Sun Feb  5 00:24:14.203                  67569879 objects
Sun Feb  5 00:24:14.203         Metadata for mydb.mycoll to dump/mydb/mycoll.metadata.json

But then the restore created a new capped collection. Dratz!

Fortunately, the dump includes a metadata file in JSON format.

cat dump/mydb/mycoll.metadata.json
  "options": {
    "capped": true,
    "size": 107374182400
  "indexes": [
      "v": 1,
      "key": {
        "_id": 1
      "ns": "mydb.mycoll",
      "name": "_id_"

Go ahead and remove that “options” section which specifies the capped collection size. Now restore.

PROD root@myhost:/data/uncap # mongorestore -d mydb -c mycoll_tmp dump/mydb/mycoll.bson
connected to:
Sun Feb  5 00:29:41.473 dump/mydb/mycoll.bson
Sun Feb  5 00:29:41.473         going into namespace [mydb.mycoll_tmp]
Sun Feb  5 00:29:44.060                 Progress: 51202216/106169934834 0%      (bytes)
Sun Feb  5 00:29:47.007                 Progress: 106497873/106169934834        0%      (bytes)
Sun Feb  5 01:57:19.065                 Progress: 106159626025/106169934834     99%     (bytes)
67569879 objects found
Sun Feb  5 01:57:19.637         Creating index: { key: { _id: 1 }, ns: "mydb.mycoll_tmp", name: "_id_" }

So it automatically creates the indices for us. (If you have a lot of indices, this takes a long time.)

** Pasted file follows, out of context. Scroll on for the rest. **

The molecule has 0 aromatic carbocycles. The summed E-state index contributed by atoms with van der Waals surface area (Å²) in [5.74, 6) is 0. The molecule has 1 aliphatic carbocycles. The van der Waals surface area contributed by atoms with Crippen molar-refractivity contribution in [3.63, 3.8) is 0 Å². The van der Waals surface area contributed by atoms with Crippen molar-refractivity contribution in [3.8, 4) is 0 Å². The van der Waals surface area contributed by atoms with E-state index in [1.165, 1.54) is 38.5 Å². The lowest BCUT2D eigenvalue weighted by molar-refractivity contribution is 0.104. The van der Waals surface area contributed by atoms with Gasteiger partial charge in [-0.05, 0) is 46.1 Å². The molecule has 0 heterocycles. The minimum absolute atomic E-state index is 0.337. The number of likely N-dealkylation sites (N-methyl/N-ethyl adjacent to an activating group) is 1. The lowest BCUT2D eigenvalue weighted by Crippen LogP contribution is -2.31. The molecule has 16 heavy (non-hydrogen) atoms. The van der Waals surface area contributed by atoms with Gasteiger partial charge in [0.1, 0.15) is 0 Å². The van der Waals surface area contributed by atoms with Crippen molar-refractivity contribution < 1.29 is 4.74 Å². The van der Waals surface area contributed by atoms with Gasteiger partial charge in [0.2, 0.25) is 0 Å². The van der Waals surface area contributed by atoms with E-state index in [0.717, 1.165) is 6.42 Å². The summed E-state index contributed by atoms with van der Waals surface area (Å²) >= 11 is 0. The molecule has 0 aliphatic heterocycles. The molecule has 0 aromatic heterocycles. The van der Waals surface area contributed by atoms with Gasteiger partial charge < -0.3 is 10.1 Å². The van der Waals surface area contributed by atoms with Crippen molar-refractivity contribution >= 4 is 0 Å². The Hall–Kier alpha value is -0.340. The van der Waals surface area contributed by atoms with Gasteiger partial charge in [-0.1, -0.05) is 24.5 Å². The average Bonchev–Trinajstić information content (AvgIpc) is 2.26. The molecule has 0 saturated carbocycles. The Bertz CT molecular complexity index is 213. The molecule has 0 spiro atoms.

Check it out now.

rs-prod:PRIMARY> db.mycoll.isCapped()
rs-prod:PRIMARY> db.mycoll_tmp.isCapped()
rs-prod:PRIMARY> db.mycoll.count()
rs-prod:PRIMARY> db.mycoll_tmp.count()

Perfect! Now we can just drop the old collection and rename the new collection.


Lessons Learned:

  • Read the fine print on capped collections before deciding they’re perfect.
  • Things that use eval internally (ahem, copyTo) can be painfully slow.
  • Sometimes doing a dump, manually tweaking a config, and then restoring is fastest.


Posted in Tutorials.

Restricting uploads to public PyPI

Many companies use an internal PyPI server for storing their proprietary python packages. This makes managing python libraries and application dependencies so much easier. But unfortunately this also makes it easy for people to accidentally upload their private code to the public PyPI unintentionally.

Lucky for us, there’s a cool extension to setuptools called restricted_pkg! Unlucky for us, it leaves something to be desired in terms of user experience. Let’s say we have an example library called xl which uses restricted_pkg to prevent accidental uploads. Continued…

Posted in Tutorials.

AWS User Policy for Single S3 Bucket

A common requirement is to have a backup service or script that uploads objects to S3 for storage. Since its good practice to scope user permissions as narrowly as possible, this leads to creating separate “api users” in Amazon for each service. Each user is only given permission for the buckets it needs to access. Unfortunately, the Resource URIs for AWS are non-intuitive and you have to remember to whitelist both the bucket and its contents. If you’re kind, you’ll also allow listing all buckets to make navigating through the UI or other tools possible.